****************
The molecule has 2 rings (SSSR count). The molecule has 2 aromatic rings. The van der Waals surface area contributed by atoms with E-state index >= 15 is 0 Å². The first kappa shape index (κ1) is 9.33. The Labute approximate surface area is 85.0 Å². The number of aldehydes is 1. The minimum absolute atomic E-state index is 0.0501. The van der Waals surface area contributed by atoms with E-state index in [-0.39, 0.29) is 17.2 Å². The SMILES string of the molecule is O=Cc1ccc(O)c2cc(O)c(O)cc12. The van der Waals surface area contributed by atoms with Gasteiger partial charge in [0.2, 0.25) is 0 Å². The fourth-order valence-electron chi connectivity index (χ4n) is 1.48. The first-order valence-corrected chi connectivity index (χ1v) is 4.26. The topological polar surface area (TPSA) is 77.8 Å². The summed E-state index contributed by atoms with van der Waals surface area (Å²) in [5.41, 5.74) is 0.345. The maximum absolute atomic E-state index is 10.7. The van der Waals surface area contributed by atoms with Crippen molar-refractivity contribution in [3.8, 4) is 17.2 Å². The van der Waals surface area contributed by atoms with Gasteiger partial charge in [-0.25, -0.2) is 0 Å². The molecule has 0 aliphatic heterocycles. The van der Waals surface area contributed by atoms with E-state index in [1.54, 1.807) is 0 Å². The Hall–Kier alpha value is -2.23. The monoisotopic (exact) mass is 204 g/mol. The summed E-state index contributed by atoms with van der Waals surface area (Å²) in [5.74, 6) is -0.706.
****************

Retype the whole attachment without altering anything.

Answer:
The molecule has 2 rings (SSSR count). The molecule has 2 aromatic rings. The van der Waals surface area contributed by atoms with E-state index >= 15 is 0 Å². The first kappa shape index (κ1) is 9.33. The Labute approximate surface area is 85.0 Å². The number of aldehydes is 1. The minimum absolute atomic E-state index is 0.0501. The van der Waals surface area contributed by atoms with E-state index in [-0.39, 0.29) is 17.2 Å². The SMILES string of the molecule is O=Cc1ccc(O)c2cc(O)c(O)cc12. The van der Waals surface area contributed by atoms with Gasteiger partial charge in [0.2, 0.25) is 0 Å². The fourth-order valence-electron chi connectivity index (χ4n) is 1.48. The first-order valence-corrected chi connectivity index (χ1v) is 4.26. The topological polar surface area (TPSA) is 77.8 Å². The summed E-state index contributed by atoms with van der Waals surface area (Å²) in [5.41, 5.74) is 0.345. The maximum absolute atomic E-state index is 10.7. The van der Waals surface area contributed by atoms with Crippen molar-refractivity contribution in [3.8, 4) is 17.2 Å². The van der Waals surface area contributed by atoms with Gasteiger partial charge in [-0.25, -0.2) is 0 Å². The molecule has 0 aliphatic heterocycles. The van der Waals surface area contributed by atoms with E-state index in [1.54, 1.807) is 0 Å². The Hall–Kier alpha value is -2.23. The monoisotopic (exact) mass is 204 g/mol. The summed E-state index contributed by atoms with van der Waals surface area (Å²) in [5.74, 6) is -0.706.